In an attempt to set this out in coherently, I’ve split this post into two sections: three things I’d change about the government’s handling of this crisis and three things I will do myself. It’s not intended as a plan; it’s more a way to collate my thoughts and feelings to help me to look ahead with clarity.   

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Businesses can steer us away from Carmageddon

Lockdown has provided us with the biggest behaviour change programme we have ever seen. It would be a real travesty if we went back to ‘business as usual’ without locking in some of the benefits achieved during lockdown.

Ann O’Driscoll, North Bristol Suscom.

Wherever you’ve worked over the last three months, most of us can agree that lockdown has been challenging. There’s plenty of evidence to suggest that its impact will be far-reaching and long-lasting.

But, as the West of England emerges from lockdown with the rest of the country, it feels right to reflect on some positive things to emerge from this crisis that are worth holding on to.

Businesses at the West of England Initiative’s latest meeting heard from those leading the local conversation on how we travel about lockdown’s impact on traffic congestion, air quality and carbon emissions. The findings are stark:

  • Peak time traffic levels in Bristol are said to be around 40% lower than pre-lockdown levels, although are back on the increase.
  • Bus passenger numbers are reported to be at around 13% of ordinary levels.
  • Air quality in cities is markedly improved as traffic has fallen.
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Things to hold on to after lockdown

I’m glad we’ve reached the end of April. It was relentless and stressful. It’s chipped away at my income and mental wellbeing as COVID-19 has wreaked havoc.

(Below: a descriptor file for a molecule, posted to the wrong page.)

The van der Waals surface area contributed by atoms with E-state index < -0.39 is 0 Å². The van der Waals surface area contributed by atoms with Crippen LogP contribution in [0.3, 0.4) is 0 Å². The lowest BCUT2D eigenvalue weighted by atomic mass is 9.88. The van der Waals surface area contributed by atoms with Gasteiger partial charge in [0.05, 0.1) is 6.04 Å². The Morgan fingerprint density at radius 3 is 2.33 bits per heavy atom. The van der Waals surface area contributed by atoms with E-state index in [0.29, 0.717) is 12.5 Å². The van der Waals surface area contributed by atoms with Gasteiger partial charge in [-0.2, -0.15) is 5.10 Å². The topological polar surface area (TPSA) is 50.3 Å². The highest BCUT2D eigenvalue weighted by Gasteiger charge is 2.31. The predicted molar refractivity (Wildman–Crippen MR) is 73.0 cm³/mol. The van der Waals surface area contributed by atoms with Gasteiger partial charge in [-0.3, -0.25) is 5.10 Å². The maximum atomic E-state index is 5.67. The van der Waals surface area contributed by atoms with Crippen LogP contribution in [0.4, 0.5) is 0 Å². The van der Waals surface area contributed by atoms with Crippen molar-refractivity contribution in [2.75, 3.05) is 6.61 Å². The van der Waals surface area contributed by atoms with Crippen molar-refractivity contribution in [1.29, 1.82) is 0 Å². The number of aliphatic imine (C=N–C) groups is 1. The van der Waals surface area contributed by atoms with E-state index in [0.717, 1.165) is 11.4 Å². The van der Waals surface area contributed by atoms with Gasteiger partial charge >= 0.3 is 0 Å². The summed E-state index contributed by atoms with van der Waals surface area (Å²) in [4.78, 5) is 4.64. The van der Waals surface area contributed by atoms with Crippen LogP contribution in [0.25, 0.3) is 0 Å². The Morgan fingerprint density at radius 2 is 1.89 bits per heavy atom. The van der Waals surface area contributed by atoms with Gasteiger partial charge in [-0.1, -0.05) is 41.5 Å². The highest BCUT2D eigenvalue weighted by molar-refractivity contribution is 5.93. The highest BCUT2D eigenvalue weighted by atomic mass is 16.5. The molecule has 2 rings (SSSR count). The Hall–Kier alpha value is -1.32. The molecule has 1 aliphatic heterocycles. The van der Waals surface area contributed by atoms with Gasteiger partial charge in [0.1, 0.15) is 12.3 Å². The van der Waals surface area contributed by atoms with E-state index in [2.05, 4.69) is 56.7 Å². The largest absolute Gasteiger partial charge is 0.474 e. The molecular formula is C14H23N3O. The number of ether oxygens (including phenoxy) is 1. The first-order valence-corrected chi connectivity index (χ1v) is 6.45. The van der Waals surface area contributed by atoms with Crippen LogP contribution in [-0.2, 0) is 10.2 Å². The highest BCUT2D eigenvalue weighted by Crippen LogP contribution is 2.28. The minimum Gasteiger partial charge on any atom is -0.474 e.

After seven weeks, the novelty of lockdown is long gone. With the daily death toll increasing by hundreds of people, knowing that we’ll have social distancing for a few months is sobering.

Walking in High Street in Wells is a brutal reminder of COVID-19’s impact on places, which stand empty and desolate. I’m not alone in feeling that lockdown can’t end soon enough.

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Why government press conferences should change after COVID-19

I’ve often found press conferences frustrating during my career as a journalist, PR person and (lately) as a public observer.

They have their uses. When there is major focus on an issue, they provide all interested media with the latest information. This ensures consistency and even-handedness.

Following criticism of anonymous briefings on COVID-19 to select media, press conferences entered the spotlight as a daily part of the government’s efforts to keep the public updated on the pandemic response. Since mid-March, millions of people are watching them regularly. Many on my Twitter feed – journalists, politicians, comms people, family and friends – appear baffled at journalists’ questions and frustrated at politicians’ non-answers.

Anyone who’s attended or arranged press conferences will recognise these glitches, which are highlighted every day.